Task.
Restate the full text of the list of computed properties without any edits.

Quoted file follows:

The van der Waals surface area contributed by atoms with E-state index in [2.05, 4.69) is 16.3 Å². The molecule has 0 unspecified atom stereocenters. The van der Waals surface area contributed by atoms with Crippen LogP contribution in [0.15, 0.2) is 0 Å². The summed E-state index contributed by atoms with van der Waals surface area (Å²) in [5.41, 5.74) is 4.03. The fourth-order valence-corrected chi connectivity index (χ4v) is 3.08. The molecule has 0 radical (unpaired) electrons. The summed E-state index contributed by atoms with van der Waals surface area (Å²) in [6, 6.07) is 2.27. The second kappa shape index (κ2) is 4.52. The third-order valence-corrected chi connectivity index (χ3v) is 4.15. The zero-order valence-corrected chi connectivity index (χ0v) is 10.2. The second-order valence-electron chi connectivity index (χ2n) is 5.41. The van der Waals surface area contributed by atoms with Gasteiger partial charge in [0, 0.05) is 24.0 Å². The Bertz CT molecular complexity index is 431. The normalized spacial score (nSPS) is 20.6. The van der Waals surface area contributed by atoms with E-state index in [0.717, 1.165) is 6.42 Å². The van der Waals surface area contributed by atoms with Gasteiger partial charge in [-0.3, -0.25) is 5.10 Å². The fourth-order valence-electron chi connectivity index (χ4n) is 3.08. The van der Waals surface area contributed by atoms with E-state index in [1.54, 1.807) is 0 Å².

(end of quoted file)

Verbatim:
The van der Waals surface area contributed by atoms with E-state index in [2.05, 4.69) is 16.3 Å². The molecule has 0 unspecified atom stereocenters. The van der Waals surface area contributed by atoms with Crippen LogP contribution in [0.15, 0.2) is 0 Å². The summed E-state index contributed by atoms with van der Waals surface area (Å²) in [5.41, 5.74) is 4.03. The fourth-order valence-corrected chi connectivity index (χ4v) is 3.08. The molecule has 0 radical (unpaired) electrons. The summed E-state index contributed by atoms with van der Waals surface area (Å²) in [6, 6.07) is 2.27. The second kappa shape index (κ2) is 4.52. The third-order valence-corrected chi connectivity index (χ3v) is 4.15. The zero-order valence-corrected chi connectivity index (χ0v) is 10.2. The second-order valence-electron chi connectivity index (χ2n) is 5.41. The van der Waals surface area contributed by atoms with Gasteiger partial charge in [0, 0.05) is 24.0 Å². The Bertz CT molecular complexity index is 431. The normalized spacial score (nSPS) is 20.6. The van der Waals surface area contributed by atoms with E-state index in [0.717, 1.165) is 6.42 Å². The van der Waals surface area contributed by atoms with Gasteiger partial charge in [-0.3, -0.25) is 5.10 Å². The fourth-order valence-electron chi connectivity index (χ4n) is 3.08. The van der Waals surface area contributed by atoms with E-state index in [1.54, 1.807) is 0 Å².